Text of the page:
The following is a summary of the “Race and ethnicity define disparate clinical outcomes in chronic rhinosinusitis,” published in the December 2022 issue of Allergy and Clinical Immunology by Konsur, et al.
To compare the results of individuals with chronic rhinosinusitis (CRS) who are African American (AA), Latinx, and nonLatinx White (White). They performed a large prospective cohort study of patients with CRS, assessing and monitoring them for a variety of clinical characteristics both at the time of initial evaluation and during the course of their ongoing treatment for an average of 40 months. At the beginning of treatment, patients took the Sinonasal Outcome Test (SNOT-22), and at the end of treatment, they took the SNOT-22 again to compare their progress to the beginning of treatment.
After controlling for confounding variables such demographics and prevalence of co-morbidities, we compared results between groups using logistic regression. The racial/ethnic breakdown of the 977 CRS patients enrolled was as follows: 615 (63.1%) White, 235 (24.1%) AA, and 138 (13.1%) Latinx. The Lund-MacKay scores, SNOT-22 scores, and the incidence of concomitant comorbidities at presentation did not differ across the 3 groups for CRS severity. African Americans and Latinx were assessed by an allergist at a lower rate than Whites during the follow-up period.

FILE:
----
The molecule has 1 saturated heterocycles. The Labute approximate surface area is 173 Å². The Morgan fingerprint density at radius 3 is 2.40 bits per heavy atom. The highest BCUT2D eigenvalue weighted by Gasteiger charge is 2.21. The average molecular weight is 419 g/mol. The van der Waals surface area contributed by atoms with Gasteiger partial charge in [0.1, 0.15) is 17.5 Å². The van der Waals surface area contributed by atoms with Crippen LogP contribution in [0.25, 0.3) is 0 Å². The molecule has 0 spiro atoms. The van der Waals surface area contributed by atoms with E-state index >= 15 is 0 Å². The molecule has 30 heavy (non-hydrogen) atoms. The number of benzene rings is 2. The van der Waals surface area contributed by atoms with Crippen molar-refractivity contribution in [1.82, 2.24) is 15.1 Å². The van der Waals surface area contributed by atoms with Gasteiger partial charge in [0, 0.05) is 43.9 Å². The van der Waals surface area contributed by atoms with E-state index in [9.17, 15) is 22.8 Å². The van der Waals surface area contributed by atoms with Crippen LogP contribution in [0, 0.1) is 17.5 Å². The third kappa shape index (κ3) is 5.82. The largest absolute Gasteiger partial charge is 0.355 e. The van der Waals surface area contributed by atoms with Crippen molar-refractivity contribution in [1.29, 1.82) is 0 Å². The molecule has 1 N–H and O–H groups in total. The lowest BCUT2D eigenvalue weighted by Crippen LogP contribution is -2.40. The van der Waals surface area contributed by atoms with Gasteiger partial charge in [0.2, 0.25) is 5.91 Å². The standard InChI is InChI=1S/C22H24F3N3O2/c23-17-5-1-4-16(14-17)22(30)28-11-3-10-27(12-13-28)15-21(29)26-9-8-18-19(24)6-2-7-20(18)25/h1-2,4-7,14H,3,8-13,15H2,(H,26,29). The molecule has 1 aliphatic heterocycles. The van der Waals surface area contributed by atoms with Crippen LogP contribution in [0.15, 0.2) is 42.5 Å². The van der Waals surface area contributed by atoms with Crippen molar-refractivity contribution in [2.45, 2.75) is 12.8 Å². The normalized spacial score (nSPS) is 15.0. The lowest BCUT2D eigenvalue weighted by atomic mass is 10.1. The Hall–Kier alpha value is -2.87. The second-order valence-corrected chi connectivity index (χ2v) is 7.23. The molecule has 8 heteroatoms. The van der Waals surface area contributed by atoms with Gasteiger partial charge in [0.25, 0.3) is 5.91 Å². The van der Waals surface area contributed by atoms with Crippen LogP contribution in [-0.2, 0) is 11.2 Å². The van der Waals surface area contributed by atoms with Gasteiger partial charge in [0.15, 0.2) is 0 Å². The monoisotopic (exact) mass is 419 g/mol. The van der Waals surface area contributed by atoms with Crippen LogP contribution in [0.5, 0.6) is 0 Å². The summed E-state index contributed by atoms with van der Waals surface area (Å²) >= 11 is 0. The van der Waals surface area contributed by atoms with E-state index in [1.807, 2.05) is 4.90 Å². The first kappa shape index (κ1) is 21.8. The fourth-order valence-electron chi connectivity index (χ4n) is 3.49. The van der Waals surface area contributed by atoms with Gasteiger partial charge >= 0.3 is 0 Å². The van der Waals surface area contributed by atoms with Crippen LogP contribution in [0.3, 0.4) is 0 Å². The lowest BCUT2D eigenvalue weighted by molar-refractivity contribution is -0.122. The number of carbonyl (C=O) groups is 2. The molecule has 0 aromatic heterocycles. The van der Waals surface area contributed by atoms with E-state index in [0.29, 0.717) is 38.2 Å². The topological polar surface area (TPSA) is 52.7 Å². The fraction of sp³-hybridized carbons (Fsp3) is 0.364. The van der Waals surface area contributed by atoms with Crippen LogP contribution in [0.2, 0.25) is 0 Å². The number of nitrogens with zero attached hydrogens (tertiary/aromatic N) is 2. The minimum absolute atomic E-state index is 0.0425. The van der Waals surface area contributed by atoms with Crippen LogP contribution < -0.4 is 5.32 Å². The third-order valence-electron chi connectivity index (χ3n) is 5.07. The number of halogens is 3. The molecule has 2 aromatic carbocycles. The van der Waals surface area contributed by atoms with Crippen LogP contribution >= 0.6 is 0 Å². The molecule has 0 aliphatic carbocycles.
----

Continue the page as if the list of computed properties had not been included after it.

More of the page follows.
Overall, AAs scored lower on the SNOT-22 and had fewer CRS-related visits than Whites.
Patients from all 3 groups were similar at baseline in terms of clinical features and illness burden, but after 40 months of follow-up, African Americans fared worse on the SNOT-22 and had fewer visits. Inequity in healthcare access, as shown by inequalities in insurance and inefficient management of CRS, is likely to blame for the observed lower results in AAs.